On Monday we had lunch downtown because Melanie had an interview and Vance had to work. I parked at work as I always do when I’m down there. It really is the perfect place to park. Then I got my hair cut at this place that was recommended to me here in Davis. It was pretty cheap and they did a good job, so I will return. Jenny got a pedicure at the same time and read all she could about Days of Our Lives in the magazines. I think I forget what else we did that day. I think I gathered pine cones to decorate the house with, but Melanie yells at me for disturbing nature. (Update: I since got another haircut and more pine cones.)
Tuesday was fun. We went to San Francisco to see Alcatraz for Jenny’s birthday. It was really cool and educational. Too bad they’re going to have to reopen it due to prison overcrowding. Honestly the cells are so small, except for in solitary. I was like, I would WANT solitary. Plus they let them have things that clearly could be used for weapons. There was an audio tour via headphones the whole way, but it was a little too drawn out for us. We made it like half way through and then took them off and started running down the hill to get back on the boat. But, because the audio tour told you how to get out and off the island, we kept running around the basement of this place like trapped mice. Finally we made it off and on to the boat, but we were really hungry then and very crabby. Then we started fighting until we ate. We watched the sealoins while we ate, and they are funny. I am surprised more of the great whites near by don’t come in and eat them. We were going to go to this cool museum, but we were tired and left. On the way we thought about getting a DQ ice cream cake, but it is literally impossible to get one in California. I hate that. We did, however, get to ride in the carpool lane and went super fast all the way home. At night we chilled and I worked a little bit.
Wednesday I slept in. We died Easter eggs, and I worked a little bit more. Then we went for a walk to clean up garbage around the neighborhood as well as collect favorable recyclables to take to the materials recovery facility. Jenny and I then went shopping at the outlets and I finally got the book copy of Getting Things Done to complement my audio copy. We, of course, had Olive Garden. There was a waitress trying way too hard on this one table that for sure was not going to tip her well. For goodness sake they ordered steaks at the OG.
Thursday I think I can’t remember what we did because it’s been nearly a month. Friday we went gambling at the Cache Creek Casino. It was fun, but I didn’t understand how to do it. I think I know how know, but I’ll stick to certain slots next time. Vance had to work, so he didn’t go with us.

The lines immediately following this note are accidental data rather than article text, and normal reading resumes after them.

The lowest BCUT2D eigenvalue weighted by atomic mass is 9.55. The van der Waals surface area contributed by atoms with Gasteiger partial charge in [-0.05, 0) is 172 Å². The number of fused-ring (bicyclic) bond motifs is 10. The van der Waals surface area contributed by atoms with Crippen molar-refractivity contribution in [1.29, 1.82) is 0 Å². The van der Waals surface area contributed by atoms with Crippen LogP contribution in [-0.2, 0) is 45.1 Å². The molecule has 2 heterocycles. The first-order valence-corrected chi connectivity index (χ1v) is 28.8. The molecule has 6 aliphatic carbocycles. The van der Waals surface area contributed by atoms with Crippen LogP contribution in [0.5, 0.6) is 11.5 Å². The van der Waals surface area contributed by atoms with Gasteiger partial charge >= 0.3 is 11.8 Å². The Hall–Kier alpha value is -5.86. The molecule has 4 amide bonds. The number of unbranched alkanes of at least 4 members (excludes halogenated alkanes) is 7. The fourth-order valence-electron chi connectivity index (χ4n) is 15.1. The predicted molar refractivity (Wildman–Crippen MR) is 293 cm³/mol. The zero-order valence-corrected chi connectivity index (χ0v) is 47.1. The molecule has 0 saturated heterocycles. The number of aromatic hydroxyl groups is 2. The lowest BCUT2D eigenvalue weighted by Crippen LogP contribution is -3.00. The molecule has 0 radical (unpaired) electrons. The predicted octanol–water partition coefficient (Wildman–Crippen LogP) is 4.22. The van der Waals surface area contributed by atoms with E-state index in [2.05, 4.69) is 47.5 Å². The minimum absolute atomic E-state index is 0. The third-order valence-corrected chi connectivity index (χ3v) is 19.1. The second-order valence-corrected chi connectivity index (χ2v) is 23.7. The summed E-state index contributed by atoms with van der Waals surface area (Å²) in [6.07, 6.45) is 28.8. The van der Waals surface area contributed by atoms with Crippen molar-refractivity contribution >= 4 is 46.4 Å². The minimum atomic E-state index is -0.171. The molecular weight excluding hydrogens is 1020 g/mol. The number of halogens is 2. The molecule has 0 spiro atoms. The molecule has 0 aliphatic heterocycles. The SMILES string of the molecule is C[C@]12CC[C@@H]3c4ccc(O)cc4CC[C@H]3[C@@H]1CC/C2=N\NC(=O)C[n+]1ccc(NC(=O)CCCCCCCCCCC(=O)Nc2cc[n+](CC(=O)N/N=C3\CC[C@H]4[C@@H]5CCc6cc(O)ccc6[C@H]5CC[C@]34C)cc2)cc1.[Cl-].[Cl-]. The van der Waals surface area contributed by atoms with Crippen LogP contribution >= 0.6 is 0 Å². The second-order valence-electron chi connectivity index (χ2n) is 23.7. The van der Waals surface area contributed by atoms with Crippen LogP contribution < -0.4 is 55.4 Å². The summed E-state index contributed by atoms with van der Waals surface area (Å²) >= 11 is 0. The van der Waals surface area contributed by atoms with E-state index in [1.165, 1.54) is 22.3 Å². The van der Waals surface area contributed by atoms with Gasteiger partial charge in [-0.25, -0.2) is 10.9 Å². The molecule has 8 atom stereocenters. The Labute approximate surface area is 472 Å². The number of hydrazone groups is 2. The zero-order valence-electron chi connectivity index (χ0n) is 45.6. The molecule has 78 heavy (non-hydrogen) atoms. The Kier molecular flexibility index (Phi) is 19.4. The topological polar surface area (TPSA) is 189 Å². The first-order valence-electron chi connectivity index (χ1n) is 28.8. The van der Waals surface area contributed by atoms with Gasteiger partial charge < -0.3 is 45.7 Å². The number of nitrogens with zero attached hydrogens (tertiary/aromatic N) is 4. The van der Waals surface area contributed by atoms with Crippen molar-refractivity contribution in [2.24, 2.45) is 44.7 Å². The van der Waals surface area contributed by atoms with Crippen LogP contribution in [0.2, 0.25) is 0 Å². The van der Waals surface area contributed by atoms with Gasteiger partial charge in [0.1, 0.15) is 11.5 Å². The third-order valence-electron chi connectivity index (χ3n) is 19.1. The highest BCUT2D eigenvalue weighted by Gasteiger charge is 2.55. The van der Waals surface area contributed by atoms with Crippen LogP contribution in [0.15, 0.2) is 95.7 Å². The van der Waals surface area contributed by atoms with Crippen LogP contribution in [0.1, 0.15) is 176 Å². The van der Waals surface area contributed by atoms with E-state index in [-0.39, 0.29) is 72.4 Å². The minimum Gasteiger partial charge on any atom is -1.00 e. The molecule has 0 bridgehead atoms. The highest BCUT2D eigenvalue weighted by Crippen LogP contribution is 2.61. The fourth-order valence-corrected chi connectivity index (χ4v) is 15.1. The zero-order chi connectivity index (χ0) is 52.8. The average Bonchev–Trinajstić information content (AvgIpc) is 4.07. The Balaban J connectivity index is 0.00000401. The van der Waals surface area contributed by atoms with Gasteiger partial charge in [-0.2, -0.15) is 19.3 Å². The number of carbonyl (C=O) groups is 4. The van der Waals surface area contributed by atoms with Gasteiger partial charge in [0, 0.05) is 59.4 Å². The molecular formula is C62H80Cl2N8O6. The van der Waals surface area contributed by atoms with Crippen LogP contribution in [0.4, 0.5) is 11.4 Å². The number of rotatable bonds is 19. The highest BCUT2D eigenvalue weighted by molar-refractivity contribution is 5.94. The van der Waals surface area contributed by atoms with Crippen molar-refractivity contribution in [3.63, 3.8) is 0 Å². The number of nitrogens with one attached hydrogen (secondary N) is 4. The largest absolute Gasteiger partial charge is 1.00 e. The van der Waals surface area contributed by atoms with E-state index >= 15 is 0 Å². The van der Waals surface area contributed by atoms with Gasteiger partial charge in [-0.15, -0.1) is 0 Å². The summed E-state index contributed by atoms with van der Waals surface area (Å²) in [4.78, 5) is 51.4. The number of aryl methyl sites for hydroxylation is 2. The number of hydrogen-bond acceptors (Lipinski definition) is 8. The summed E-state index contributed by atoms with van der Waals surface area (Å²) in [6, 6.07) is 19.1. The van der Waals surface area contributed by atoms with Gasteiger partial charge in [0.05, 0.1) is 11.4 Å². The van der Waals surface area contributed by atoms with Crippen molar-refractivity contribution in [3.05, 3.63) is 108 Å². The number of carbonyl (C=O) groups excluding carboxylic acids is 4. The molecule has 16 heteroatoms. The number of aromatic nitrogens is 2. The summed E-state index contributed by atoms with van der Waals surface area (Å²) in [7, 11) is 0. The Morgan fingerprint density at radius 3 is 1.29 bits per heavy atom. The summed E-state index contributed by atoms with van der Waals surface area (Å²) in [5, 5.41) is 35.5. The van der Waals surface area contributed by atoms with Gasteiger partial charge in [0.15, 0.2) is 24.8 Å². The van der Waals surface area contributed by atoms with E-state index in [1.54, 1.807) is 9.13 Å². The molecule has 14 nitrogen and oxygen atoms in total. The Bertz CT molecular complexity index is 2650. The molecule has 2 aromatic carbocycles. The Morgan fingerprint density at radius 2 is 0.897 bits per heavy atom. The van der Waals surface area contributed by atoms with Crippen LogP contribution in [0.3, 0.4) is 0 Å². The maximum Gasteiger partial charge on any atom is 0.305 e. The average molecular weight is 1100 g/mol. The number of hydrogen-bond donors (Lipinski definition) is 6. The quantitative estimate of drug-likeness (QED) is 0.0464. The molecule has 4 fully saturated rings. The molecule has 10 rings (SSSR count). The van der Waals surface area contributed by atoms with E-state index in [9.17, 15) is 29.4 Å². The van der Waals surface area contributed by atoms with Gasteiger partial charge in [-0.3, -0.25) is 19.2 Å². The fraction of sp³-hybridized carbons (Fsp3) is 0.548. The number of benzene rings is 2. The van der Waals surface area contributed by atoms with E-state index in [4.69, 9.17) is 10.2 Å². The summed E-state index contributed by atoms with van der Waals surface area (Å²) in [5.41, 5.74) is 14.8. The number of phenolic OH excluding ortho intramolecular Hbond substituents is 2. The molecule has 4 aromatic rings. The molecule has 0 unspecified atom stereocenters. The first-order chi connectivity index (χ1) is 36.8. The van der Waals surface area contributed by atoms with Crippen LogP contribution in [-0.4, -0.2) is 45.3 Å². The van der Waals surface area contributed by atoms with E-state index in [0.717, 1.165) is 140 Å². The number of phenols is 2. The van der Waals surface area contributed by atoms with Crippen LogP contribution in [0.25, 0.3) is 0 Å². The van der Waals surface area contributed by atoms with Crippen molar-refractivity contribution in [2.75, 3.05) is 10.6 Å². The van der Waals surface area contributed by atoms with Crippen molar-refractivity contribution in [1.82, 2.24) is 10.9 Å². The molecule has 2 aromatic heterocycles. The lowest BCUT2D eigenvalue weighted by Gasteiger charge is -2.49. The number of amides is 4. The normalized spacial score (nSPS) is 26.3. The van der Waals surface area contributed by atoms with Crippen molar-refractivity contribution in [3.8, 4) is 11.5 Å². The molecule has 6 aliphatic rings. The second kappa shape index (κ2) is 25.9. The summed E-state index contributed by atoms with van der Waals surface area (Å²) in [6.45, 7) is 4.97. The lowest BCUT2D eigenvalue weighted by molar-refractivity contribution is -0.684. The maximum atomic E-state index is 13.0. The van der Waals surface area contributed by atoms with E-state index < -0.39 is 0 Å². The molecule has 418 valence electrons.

Now I have finished my Getting Things Done book and am implementing the steps into my life. I am working on some things this weekend. I recommend the book to everyone.
I have also continued my exercise and dieting. For two weeks I did Slim Fast shakes for breakfast and lunch and some celery for snacks, but nothing else until dinner. Well, it wasn’t easy, so I kind of ate whatever I wanted at night…including tons of Reese’s peanut butter eggs. YUMMY! They are my downfall. So, since I was able to stick with it, I decided to join Weight Watchers and kick it up a notch. This, of course, meant kicking all the night time snackeration to the way side. I think because I had the two-week intro diet, and because I am 1000,0000000 pounds and get a million points of food, that I was able to adjust to WW fairly easily. I’ve been on it for two weeks now, and I’m doing well. I lost a lot the first week. This week we’ll see what I lost. I am pretty good about staying in my points and counting absolutely everything. I exercise at least a few times a week. I’ve started running again, but only on dirt; my body can’t take the impact of pavement.
California is sooo pretty. Today was just one of those gorgeous days. I have been looking for jobs for my sister to move out here because she is stupid and won’t look herself.
I thought I’d post a blog since I’m on vacation and actually have time to do so. Perhaps I’ll post another about the week’s festivities if you’re lucky, but this one is about credit cards and the timely topic of creditors and their lending practices. I thought the whole point of the stimulus package and moving the economy forward was to get creditors to lend MORE credit, not cut it back further. Let’s examine a case study of HSBC, a creditor with which I have two credit cards. The situation: HSBC reduced my available credit from $2,000 to only $300 for no apparent reason other than they had made a widespread “business decision.”
Essential information: I have had this account for at least two years, if not longer, and have never been late on a payment.
The dirty details: I screwed up my credit in college, and that’s why I got some higher risk cards–to improve my credit. I have been paying down my debt since, and I in doing quite well considering where I was. I have to say I am disappointed with HSBC because I am so much better of a candidate for credit than I was when they gave me the card.
Why it matters: for those of you who don’t know, it is bad to use more than 50% of any one card’s credit or more than 50% of you total available credit on all cards put together. This is called your debt-to-credit ratio. Your credit score is all a game, and many factors can screw it up.